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by Mike Winnerstig a.k.a. Mikewin Last updated: 2009-08-28 14:38:28
Getting to the ranch
On a quite recent business trip to the eastern U.S., I took the weekend off - well, I didn't need to work during the weekend - and returned to the Wilderness hunting ranch outside Everett, PA. Couldn't resist making some more use out of my .44mag S&W hunting rig! I had also invested in a great, custom made holster by Dave Jansen at QuiteHide.
I wanted to try this rig in the slightly non-real-hunting experience you get when hunting at a high fenced operation. This gives a lot of experience under controlled circumstances.
So I returned to the ranch a Friday evening, very late - it's easy to misjudge the driving distances and driving time in the U.S. I tried to get in touch IRL with both jamesfromjersey and Dan B during this trip but at both occasions, it simply took too much time to drive from one place to another. In contrast to much of Europe, it is very difficult to drive very fast in the U.S. because there are cops everywhere....
Anyway, I got to the ranch and met a bunch of semi-drunk bowhunters from upstate NY. They greeted me nicely but became very skeptical when I told them I was going to handgun hunt the same morning as they would be in the woods with their bows and arrows. I had spoken with the ranch owner, Andy, earlier and he assured me that we were going to hunt on a very different spot of the 575 acres of the ranch. I told the bowhunters this and when I added on and passed around a bottle of Swedish vodka (Absolut, one of our best brands) we were all friends....
The next morning, I went out with the owner to spot and stalk a four-horn ram he had had for about a year. It was a mean one, Andy told me: it had killed three other rams at the ranch during its time there. And although the ram showed up just after a 15 minute walk, it took me about 1,5 hour to get into a good shooting position. The ram was obviously very streetwise; he hid behind a group of other, obviously more stupid rams, and he constantly kept a distance to us of about 50-70 yards. This is a completely comfortable distance if he had been alone, but he wasn't - he used the gang of about eight other rams for cover. Andy and I decided to split. Andy then gently pushed away the other rams - except for a small Corsican - whereas I took a position on top of a ridge, looking down.
But then the darned four-horn - streetwise, as I said - ran toward one part of the high fence and manages to get through a gate that was partly open. It was not the gate out of the ranch, but instead led to a smaller compartment of the ranch used for feeding (about 200x100 yards). The corsican was with him still.
Andy thus decided to go into the smaller compartment to push him out, but failed - the ram only ran away from him and not at all out. I then decided to go in as well, not to shoot him there but to help push him out and then take him when he went outside the feeding compartment. Andy told me that this was risky; "when he gets out of the gate, he could start running into the woods of the ranch and then we will see him next time at dinner time or so..."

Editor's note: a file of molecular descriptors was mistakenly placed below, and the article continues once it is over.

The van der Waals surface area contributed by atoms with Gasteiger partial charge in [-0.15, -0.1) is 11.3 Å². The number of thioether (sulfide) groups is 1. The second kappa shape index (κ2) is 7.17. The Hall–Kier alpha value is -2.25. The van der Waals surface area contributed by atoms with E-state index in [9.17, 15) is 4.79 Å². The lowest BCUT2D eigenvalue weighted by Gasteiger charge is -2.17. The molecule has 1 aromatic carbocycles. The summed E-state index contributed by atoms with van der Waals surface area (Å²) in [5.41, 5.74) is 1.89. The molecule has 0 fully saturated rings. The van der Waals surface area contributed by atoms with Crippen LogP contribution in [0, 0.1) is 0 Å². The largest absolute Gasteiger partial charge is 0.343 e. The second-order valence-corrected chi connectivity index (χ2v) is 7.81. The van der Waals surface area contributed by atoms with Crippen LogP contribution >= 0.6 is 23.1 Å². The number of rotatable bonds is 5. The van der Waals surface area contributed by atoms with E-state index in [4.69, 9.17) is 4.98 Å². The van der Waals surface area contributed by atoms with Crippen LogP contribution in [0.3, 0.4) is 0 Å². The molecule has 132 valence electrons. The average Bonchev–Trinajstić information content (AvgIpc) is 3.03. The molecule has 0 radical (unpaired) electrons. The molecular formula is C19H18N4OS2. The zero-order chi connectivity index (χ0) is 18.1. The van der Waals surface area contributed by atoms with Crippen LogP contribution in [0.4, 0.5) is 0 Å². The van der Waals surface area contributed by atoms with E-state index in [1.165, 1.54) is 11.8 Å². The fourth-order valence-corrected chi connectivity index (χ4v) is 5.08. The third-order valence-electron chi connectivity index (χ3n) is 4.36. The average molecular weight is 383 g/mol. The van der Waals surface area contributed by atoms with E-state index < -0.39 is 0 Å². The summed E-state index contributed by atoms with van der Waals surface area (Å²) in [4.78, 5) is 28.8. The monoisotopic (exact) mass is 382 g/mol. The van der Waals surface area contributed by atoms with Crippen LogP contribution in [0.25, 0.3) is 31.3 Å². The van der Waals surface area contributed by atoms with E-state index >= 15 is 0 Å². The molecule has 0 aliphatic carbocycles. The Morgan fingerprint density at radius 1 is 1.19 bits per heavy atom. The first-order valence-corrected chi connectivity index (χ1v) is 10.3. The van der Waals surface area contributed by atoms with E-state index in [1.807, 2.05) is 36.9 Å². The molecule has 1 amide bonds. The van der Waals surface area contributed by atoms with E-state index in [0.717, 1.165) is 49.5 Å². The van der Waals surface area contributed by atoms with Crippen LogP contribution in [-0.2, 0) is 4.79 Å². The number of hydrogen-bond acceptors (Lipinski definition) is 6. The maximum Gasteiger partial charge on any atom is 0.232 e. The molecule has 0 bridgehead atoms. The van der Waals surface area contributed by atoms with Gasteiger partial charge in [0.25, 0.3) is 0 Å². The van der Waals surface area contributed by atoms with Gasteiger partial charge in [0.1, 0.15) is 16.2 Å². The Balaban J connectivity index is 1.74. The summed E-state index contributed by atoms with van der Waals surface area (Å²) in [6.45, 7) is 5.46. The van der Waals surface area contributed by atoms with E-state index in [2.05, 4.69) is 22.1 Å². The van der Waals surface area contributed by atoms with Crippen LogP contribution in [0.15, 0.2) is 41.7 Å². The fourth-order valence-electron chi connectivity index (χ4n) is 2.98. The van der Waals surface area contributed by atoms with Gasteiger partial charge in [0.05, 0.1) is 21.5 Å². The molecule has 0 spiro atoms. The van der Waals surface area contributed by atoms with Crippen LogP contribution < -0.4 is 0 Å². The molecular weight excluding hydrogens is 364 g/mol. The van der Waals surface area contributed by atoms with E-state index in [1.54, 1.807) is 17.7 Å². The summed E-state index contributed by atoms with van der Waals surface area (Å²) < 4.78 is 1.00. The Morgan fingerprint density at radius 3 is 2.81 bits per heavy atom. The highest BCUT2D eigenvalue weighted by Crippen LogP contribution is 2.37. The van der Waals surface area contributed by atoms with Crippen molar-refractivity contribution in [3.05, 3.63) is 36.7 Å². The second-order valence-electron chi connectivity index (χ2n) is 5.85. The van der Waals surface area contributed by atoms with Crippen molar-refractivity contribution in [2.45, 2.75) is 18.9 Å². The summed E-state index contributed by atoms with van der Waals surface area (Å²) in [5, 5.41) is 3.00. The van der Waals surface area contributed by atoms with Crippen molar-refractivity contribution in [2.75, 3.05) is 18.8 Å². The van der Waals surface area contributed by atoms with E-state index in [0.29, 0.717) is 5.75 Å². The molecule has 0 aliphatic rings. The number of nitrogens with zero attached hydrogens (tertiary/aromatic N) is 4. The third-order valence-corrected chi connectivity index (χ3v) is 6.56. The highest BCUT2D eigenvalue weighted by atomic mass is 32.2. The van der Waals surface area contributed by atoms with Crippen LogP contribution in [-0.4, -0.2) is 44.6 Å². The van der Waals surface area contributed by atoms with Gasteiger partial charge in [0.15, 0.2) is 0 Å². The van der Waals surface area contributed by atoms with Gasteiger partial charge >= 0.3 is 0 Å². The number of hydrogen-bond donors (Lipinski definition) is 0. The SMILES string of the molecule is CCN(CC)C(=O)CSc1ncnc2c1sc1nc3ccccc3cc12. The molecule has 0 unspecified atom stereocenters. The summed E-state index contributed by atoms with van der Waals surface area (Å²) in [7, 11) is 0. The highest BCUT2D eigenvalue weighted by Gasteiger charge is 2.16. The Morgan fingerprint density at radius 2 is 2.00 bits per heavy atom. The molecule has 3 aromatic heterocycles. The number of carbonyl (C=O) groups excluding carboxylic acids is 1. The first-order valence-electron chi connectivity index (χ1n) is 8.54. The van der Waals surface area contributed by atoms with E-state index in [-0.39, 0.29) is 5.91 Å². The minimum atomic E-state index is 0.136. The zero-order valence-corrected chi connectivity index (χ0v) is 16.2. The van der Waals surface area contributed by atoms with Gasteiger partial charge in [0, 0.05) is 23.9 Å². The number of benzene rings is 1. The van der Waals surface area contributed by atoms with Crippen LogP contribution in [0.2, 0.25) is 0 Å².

But I decided to try it. Not a very long time after that, the ram gets out of the gate and goes into the main parts of the ranch again. "You could take the shot now, if you're comfortable with the distance - it's more than 70 yards", Andy told me quietly. I was pretty comfortable - I used a tree trunk for rest and knew the gun was in good shape. I had tested it at the NRA 50 yard range in Fairfax, VA just a few days earlier. The ram just paused a little and looked back on us - a nice broadside, I thought. Still, I was a bit tense when I squeezed the trigger and let off the 300gr XTP @ about 1300fps. The ram jumped up a bit but started to trot away just after the shot.
"Well, that was a looong pistol shot", Andy told me, "probably the longest one somebody ever did on this ranch...I'm happy that it wasn't me, I could never have made it...". Well, I was not really happy either at that moment, because the ram did just trot away, although I thought he moved more slowly for every pace. Andy and I started to walk toward the place it had been when I fired, a lasered 77 yards or about 70 meters. No blood whatsoever.
But when we got there, the ram - about 50 yards ahead of us - seemed just to have bedded down; it laid in what seemed to be a very comfortable position for sleeping. "I think you got him", Andy said. I answered essentially that either the ram is dead or he is just plainly bored by our presence....
After a few minutes we walked up to the ram and he was dead enough.
Analyzing the hunt
The 300gr XTP had penetrated both lungs and exited through a very convincing hole on the left side. But we didn't know that at the time because the thick wool of the animal had soaked up all blood, which also explains the utter lack of a blood trail. However, I was a happy handgun hunter!
The animal was not a small one, at about 180 pounds or 90 kgs. After having some problems dragging it out of the woods and onto a buggy, we got the ram to the skinning department of the ranch. The exit hole was certainly convincing.
I believe this ram will be a great wallhanger! Purists might argue that high fenced ranch hunting is not real hunting, which might be true, but you do get lots of opportunities to test your rigs and your loads and that works great if you're newcomer. The QuiteHide holster I used during this trip worked perfectly well, for example. And the load too. Good to know before you go on a real hunting trip...
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